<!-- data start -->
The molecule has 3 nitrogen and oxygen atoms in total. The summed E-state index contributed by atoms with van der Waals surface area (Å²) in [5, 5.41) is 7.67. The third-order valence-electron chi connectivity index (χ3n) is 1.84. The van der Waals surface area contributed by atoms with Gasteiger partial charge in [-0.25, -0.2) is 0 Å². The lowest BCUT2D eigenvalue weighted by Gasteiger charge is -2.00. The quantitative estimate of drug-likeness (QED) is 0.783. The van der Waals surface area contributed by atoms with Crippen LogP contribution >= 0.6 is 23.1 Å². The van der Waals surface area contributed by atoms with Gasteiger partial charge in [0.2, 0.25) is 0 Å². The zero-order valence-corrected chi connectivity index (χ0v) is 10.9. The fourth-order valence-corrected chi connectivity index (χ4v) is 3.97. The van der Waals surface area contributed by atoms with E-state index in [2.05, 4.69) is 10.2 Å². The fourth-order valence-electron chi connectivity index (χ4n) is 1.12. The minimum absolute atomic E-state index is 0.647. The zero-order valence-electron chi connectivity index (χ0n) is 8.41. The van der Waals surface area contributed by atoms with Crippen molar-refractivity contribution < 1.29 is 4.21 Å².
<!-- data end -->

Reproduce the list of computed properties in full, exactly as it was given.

The molecule has 3 nitrogen and oxygen atoms in total. The summed E-state index contributed by atoms with van der Waals surface area (Å²) in [5, 5.41) is 7.67. The third-order valence-electron chi connectivity index (χ3n) is 1.84. The van der Waals surface area contributed by atoms with Gasteiger partial charge in [-0.25, -0.2) is 0 Å². The lowest BCUT2D eigenvalue weighted by Gasteiger charge is -2.00. The quantitative estimate of drug-likeness (QED) is 0.783. The van der Waals surface area contributed by atoms with Crippen LogP contribution >= 0.6 is 23.1 Å². The van der Waals surface area contributed by atoms with Gasteiger partial charge in [0.2, 0.25) is 0 Å². The zero-order valence-corrected chi connectivity index (χ0v) is 10.9. The fourth-order valence-corrected chi connectivity index (χ4v) is 3.97. The van der Waals surface area contributed by atoms with E-state index in [2.05, 4.69) is 10.2 Å². The fourth-order valence-electron chi connectivity index (χ4n) is 1.12. The minimum absolute atomic E-state index is 0.647. The zero-order valence-electron chi connectivity index (χ0n) is 8.41. The van der Waals surface area contributed by atoms with Crippen molar-refractivity contribution < 1.29 is 4.21 Å².